In this special episode produced in collaboration with The Analysis, Maria Cernat (Romania) and Boyan Stanislavski (Bulgaria) of The Barricade and Małgorzata Kulbaczewska-Figat (Poland) of Strajk.eu discuss these topics.
Paul is interviewed by Andrew Van Wagner, and in this segment, he talks about working with Daniel Ellsberg on a documentary film based on the book Doomsday Machine.
Colonel Lawrence Wilkerson, who was a special assistant to a Chairman of the Joint Chiefs, comments on Milley‘s phone call to China, the nuclear submarine sale to Australia, and the danger of a single man, the president, having the ability to launch a nuclear strike and end life on earth.
In a commentary, Daniel Ellsberg explains that Gen. Milley’s call to China may have prevented a near catastrophe, as happened in 1983 when the Soviet Union believed Reagan had gone mad and planned a first strike. He calls for a fundamental change in U.S. nuclear strategy.
The U.S. armed jihadists and invited Bin Laden as part of the Cold War; abandoned the country to criminal warlords and civil war; created conditions for rise of the Taliban and Al-Qaeda; since 9/11 waged brutal war and broke every promise to rebuild the economy – Wilkerson and Jay on theAnalysis.news.
Vijay Prashad writes: The defeat of the United States – after spending $2.261 trillion and causing at least 241,000 deaths – is cold comfort for the people of Afghanistan, who will now have to contend with the harsh reality of Taliban rule.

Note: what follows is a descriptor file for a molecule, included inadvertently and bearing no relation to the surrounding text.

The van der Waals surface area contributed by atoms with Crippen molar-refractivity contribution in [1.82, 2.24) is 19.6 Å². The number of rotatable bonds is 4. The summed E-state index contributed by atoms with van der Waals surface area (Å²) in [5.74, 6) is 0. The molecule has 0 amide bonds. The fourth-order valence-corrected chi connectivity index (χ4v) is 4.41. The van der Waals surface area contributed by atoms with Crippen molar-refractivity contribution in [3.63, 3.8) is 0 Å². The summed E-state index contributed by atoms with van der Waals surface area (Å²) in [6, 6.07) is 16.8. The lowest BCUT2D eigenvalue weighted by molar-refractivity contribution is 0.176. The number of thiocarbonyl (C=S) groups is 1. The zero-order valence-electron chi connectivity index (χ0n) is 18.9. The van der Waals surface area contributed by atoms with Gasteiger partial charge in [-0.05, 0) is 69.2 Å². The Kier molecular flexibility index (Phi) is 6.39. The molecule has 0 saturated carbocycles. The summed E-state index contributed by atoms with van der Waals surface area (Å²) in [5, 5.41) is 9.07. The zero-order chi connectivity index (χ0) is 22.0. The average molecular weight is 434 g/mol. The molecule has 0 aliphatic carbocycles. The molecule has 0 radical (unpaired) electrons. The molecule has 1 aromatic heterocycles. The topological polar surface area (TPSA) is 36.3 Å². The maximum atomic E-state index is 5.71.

Pepe Escobar writes about the first Taliban press conference, conducted by spokesman Zabihullah Mujahid.
In this segment of Reality Asserts Itself, Paul Jay and former CIA analyst Ray McGovern discuss the relationship between seeking to be the world’s single superpower and the resulting blowback and need to suppress dissent at home. This is an episode of Reality Asserts Itself, produced November 4, 2013.
With the left’s recent electoral successes in Peru and Bolivia, and previously in Mexico and Argentina, does this mean that there is a second so-called “Pink Tide” in Latin America? If so, how do we make sense of the first Pink Tide, its successes and failures, and what might Latin America’s left have learned from the first tide, as it gets ready to take power in several countries? René Rojas, professor at SUNY Binghamton, and Hilary Goodfriend, of Jacobin Magazine Latin America, argue that while the left needs a clearer economic plan, it is at an advantage at the moment because of the right’s disarray across the region.
When Nixon went to China, he had no idea the consequences of rapprochement would be a rival global power. Gerald Horne on theAnalysis.news
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